There was some respite during the cooperation between KANU and Ford-Kenya and Moi and Oginga Odinga for some time in 1993 and this lasted until Jaramogi’s death in January 1994. Tension increased again as political leaders started agitating for reforms ahead of the 1997 General elections. Government outlawed the rallies and met them with brute force, not only in Kisumu but also in the Nairobi.
With elections approaching, ethnic cleansing resumed in the Rift Valley. Kisumu was again targeted with KANU thugs given state protection. This time Alego-Usonga Constituency was the Government target in the contest between Peter Oloo Aringo of the National Development Party and the KANU candidate, Edwin Yinda. The number of those who died in that clash have never been known.
2002 was a calm year as the opposition sought to succeed Moi who was scheduled to retire after the term limits was introduced in the Constitution in 1992. The Kikuyu and the Luo joined forces to defeat KANU but the marriage did not last. Cracks emerged in the NARC Government of President Kibaki in 2003 because of the controversial Memorandum of Understanding, which promised Raila Odinga of LDP the Prime-Ministers position.
Those cracks finally came to the fore at the Constitutional referendum in November 2005. Roads Minister Raila Odinga and Cabinet colleagues Prof Anyang’ Nyong’o, Ochillo Ayacko, Najib Balala, William Ole Ntimama, Kalonzo Musyoka and Assistant Ministers, Peter Odoyo and Orwa Ojode among others led the NO team symbolized by the Orange while President Kibaki led the YES team represented by the Banana.
The November 2005 constitutional referendum between the Orange and Banana teams left death and destruction in Kisumu. One of those killed was a 13-year-old pupil at Josana Academy, shot dead by police as he came from School. The Kisumu Polytechnic gate was brought down by a GSU Landover acting as a battering ram. Students were beaten black and blue before being arrested and arraigned in Court.
Eventually all the charges were dropped because unknown to the State one student had recorded the entire episode on video. The 2007 General elections and its aftermath was the worst in living memory. During peaceful demonstrations, following the disputed result, a police officer gunned down a citizen taunting and making faces at the police, in the full glare of television cameras.
Despite the fact that this killing was recorded, the policeman was acquitted. Starting on 30 December 2007 up until the peace-accord in February 2008, police shot and killed citizens who protested the outcome of the election. Victor Odhiambo who played rugby for Kisumu RFC was one of those gunned down in Nyalenda area.
During the 2010 Constitutional referendum, Kisumu had a chance to catch its breath as President Kibaki and Prime-Minister Raila Odinga were on the same side. The peace only lasted until March 2013 with the face-off between Raila Odinga and Uhuru Kenyatta. Following the announcement of the results, those protesting clashed with the police, again resulting in shootings and death.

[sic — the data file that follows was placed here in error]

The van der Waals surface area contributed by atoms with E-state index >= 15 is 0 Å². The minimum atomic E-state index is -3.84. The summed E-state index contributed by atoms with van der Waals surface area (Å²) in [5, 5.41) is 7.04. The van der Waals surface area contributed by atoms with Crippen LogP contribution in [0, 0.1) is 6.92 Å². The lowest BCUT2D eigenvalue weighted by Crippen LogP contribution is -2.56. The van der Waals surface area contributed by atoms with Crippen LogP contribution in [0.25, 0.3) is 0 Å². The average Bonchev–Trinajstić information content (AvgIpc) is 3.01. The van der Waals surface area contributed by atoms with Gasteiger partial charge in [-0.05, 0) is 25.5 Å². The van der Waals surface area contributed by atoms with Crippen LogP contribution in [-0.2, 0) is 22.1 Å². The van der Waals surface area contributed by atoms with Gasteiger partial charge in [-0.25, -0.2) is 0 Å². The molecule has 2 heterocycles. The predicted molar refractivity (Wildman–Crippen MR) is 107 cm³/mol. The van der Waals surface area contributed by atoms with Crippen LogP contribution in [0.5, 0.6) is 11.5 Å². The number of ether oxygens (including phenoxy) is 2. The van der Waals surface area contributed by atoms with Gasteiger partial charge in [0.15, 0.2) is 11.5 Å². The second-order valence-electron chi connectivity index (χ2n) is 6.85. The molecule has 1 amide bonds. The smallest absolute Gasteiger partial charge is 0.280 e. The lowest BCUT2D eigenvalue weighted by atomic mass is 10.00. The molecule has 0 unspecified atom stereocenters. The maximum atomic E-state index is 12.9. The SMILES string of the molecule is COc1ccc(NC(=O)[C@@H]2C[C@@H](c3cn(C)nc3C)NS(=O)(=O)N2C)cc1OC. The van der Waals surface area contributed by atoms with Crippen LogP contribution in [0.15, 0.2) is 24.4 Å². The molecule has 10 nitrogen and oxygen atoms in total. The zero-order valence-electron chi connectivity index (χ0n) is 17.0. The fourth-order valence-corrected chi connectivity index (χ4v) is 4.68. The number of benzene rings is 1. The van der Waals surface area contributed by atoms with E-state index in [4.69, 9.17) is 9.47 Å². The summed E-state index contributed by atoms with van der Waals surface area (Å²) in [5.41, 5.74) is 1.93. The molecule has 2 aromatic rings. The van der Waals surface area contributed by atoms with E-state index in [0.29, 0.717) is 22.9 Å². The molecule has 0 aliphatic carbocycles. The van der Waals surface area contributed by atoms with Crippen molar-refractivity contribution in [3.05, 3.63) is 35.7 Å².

In the year 2015, during peaceful demonstrations against the Independent Electoral and Boundaries Commission, police again shot dead citizens in Siaya, Migori, Homa Bay and Kisumu.
History does repeat itself and 2017 has lived up to the painful consequence of death for protestors in Kisumu and other parts of Nyanza. Since the first election held on August 8, it is actually not possible to put a finger on the number of those killed and maimed. A 6-month-old Baby Samantha Pendo’s skull was crushed by a policeman’s boot following the protests against claims of a rigged election. A few weeks later, 2-year-old Chantal Amondi was a victim of a police bullet. She was shot on the shoulder, while playing with her neighbours.
On 26th October during the repeat elections, 26 people suffered gunshot wounds and three died, according to a record of those admitted to the New Nyanza Provincial Hospital (aka) Jaramogi Oginga Odinga Teaching and Referral Hospital. Figures released by the Kenya National Human Rights Body, IMLU and police gave conflicting numbers. Other casualties were admitted to sub-county hospitals and private institutions.
Given this history of state brutality, the trends of ethnic profiling remain self-evident. Policing in areas populated by communities aligned to the ruling regime is restrained and moderated. In recent times, a look at how the police have dealt with demonstrations in Gusii, Kitale, Bungoma, Vihiga, Mombasa and even Nairobi contrast sharply with the sort of excesses that have been normalized in Luo-Nyanza. Rarely will you find citizens shot and killed over an election contest.
The only thing new elections have taught us in Kenya, is that we have learned nothing from the old. Why are elections in Kenya associated with death and tragedy? The simple answer is the lack of electoral integrity and credibility that is an essential ingredient in reconciling political conflicts peacefully. Until, Kenya holds free and fair elections that adhere to the rule of law, Kenyans who rise up against injustice will continue to bleed. As the black American singer and actor turned Civil Rights activist Paul Robeson said, “The answer to injustice is not to silence the critic but to end injustice”.